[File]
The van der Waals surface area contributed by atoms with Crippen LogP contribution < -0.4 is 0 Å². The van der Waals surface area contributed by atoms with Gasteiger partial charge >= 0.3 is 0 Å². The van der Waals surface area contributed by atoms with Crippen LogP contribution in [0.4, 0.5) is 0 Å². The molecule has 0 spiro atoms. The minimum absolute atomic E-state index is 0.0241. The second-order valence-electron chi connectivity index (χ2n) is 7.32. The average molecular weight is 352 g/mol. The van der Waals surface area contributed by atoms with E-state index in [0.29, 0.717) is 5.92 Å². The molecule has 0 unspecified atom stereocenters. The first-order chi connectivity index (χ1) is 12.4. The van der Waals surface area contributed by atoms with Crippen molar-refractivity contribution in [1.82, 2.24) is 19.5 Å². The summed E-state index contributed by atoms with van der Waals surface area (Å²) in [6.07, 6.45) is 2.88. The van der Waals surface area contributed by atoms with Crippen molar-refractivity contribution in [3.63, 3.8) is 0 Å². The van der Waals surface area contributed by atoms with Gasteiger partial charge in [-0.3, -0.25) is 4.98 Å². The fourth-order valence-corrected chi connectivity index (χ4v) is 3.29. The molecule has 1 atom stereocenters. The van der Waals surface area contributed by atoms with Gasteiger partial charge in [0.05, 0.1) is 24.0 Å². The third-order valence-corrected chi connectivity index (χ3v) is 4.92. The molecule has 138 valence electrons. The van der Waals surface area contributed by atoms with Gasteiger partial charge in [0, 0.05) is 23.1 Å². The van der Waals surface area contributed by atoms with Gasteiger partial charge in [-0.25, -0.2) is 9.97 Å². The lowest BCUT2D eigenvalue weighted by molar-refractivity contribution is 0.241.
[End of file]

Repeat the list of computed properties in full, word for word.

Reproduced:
The van der Waals surface area contributed by atoms with Crippen LogP contribution < -0.4 is 0 Å². The van der Waals surface area contributed by atoms with Gasteiger partial charge >= 0.3 is 0 Å². The van der Waals surface area contributed by atoms with Crippen LogP contribution in [0.4, 0.5) is 0 Å². The molecule has 0 spiro atoms. The minimum absolute atomic E-state index is 0.0241. The second-order valence-electron chi connectivity index (χ2n) is 7.32. The average molecular weight is 352 g/mol. The van der Waals surface area contributed by atoms with E-state index in [0.29, 0.717) is 5.92 Å². The molecule has 0 unspecified atom stereocenters. The first-order chi connectivity index (χ1) is 12.4. The van der Waals surface area contributed by atoms with Crippen molar-refractivity contribution in [1.82, 2.24) is 19.5 Å². The summed E-state index contributed by atoms with van der Waals surface area (Å²) in [6.07, 6.45) is 2.88. The van der Waals surface area contributed by atoms with Crippen molar-refractivity contribution in [3.63, 3.8) is 0 Å². The van der Waals surface area contributed by atoms with Gasteiger partial charge in [-0.3, -0.25) is 4.98 Å². The fourth-order valence-corrected chi connectivity index (χ4v) is 3.29. The molecule has 1 atom stereocenters. The van der Waals surface area contributed by atoms with Gasteiger partial charge in [0.05, 0.1) is 24.0 Å². The third-order valence-corrected chi connectivity index (χ3v) is 4.92. The molecule has 138 valence electrons. The van der Waals surface area contributed by atoms with Gasteiger partial charge in [0, 0.05) is 23.1 Å². The van der Waals surface area contributed by atoms with Gasteiger partial charge in [-0.25, -0.2) is 9.97 Å². The lowest BCUT2D eigenvalue weighted by molar-refractivity contribution is 0.241.